There are moments now when the wall, the one that grew up so strongly around me in childhood, seems to have dissolved entirely. Or I have absorbed it into myself; it is no longer made of brick, but of skin, and is perhaps no more than the boundary each of us has, our simple sense of self. It is a hard-won unity, not to live in compartmentalized fragments; easier sometimes to avoid explaining the rites and vocabu- laries of one tribe to the other. Yet the moments when I have felt truly integrated shine brighter than suns in my memory; I would not trade them for a princess’s ransom.
It was only when I began traveling among my relatives for this book that I came to understand how each life is a tangle of push and pull; how each migration opens up future directions; and how my own journey, which I had come to believe and been made to feel was so unusual as to be selfish and freakish, was in fact continuous with a long heritage of moving from the known to the unknown, from tradition into modernity, from village India into a cosmopolitan world. In my interviews I found not only success stories but also secret shames, sometimes one buried within the other: illegal border crossings, whisperings of second wives and concubines, stories of abuse and survival, turn-off-the-tape- recorder moments that I knew I could not retell but that I absorbed nonetheless. As I unveil a piece of the vast silence about sexuality in order to tell my own story, I know these other secrets are the context.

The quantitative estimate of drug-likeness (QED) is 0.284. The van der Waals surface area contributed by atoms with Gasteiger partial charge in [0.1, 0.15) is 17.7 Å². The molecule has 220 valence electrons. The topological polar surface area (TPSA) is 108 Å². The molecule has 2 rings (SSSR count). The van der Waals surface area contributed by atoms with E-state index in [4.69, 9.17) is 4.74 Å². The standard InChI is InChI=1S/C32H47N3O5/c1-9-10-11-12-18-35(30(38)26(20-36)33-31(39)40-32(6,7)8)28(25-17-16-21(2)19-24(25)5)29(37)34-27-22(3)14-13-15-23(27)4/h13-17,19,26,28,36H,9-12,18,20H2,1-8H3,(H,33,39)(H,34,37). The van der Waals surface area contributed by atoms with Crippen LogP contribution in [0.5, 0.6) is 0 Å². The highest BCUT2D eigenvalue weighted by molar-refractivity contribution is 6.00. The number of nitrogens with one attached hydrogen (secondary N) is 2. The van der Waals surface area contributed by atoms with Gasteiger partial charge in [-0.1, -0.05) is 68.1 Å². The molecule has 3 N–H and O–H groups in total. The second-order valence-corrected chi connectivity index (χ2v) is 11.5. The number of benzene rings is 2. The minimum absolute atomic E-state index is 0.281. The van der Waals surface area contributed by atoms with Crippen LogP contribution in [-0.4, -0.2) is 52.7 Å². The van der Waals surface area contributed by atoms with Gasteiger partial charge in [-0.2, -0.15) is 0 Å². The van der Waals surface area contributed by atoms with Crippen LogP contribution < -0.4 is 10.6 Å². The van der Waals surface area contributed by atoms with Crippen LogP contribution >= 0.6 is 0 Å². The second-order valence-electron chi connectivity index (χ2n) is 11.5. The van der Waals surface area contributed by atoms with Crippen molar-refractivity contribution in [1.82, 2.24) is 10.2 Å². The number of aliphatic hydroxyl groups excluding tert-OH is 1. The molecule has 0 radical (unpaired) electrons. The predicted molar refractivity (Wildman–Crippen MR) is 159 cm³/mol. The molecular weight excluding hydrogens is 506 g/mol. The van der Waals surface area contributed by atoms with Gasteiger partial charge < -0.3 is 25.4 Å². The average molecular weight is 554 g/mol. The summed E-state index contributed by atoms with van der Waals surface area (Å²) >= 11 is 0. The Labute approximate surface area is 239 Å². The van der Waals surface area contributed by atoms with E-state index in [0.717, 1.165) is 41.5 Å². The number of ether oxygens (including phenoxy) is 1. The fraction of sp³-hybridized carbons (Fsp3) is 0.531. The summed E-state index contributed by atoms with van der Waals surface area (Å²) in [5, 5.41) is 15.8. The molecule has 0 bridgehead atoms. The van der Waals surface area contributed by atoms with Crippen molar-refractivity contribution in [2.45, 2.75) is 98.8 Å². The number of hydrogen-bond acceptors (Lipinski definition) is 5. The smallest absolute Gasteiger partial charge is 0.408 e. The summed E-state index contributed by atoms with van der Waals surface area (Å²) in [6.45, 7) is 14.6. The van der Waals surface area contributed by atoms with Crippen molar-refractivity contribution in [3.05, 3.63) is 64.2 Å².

Shame is bone-deep, says my reiki-shiatsu healer, as her brown hands massage my muscles, tense from typing. I close my eyes, and an image arises: a grid of fishbones under my skin. Interconnected, sharp-edged, like the history of all of the women in my family, the bones are flexible and nearly translucent. I try to describe this new spine, its compelling, almost mathematical beauty.
My name means fish, I tell her. Where am I from? This is my body, this is where I live.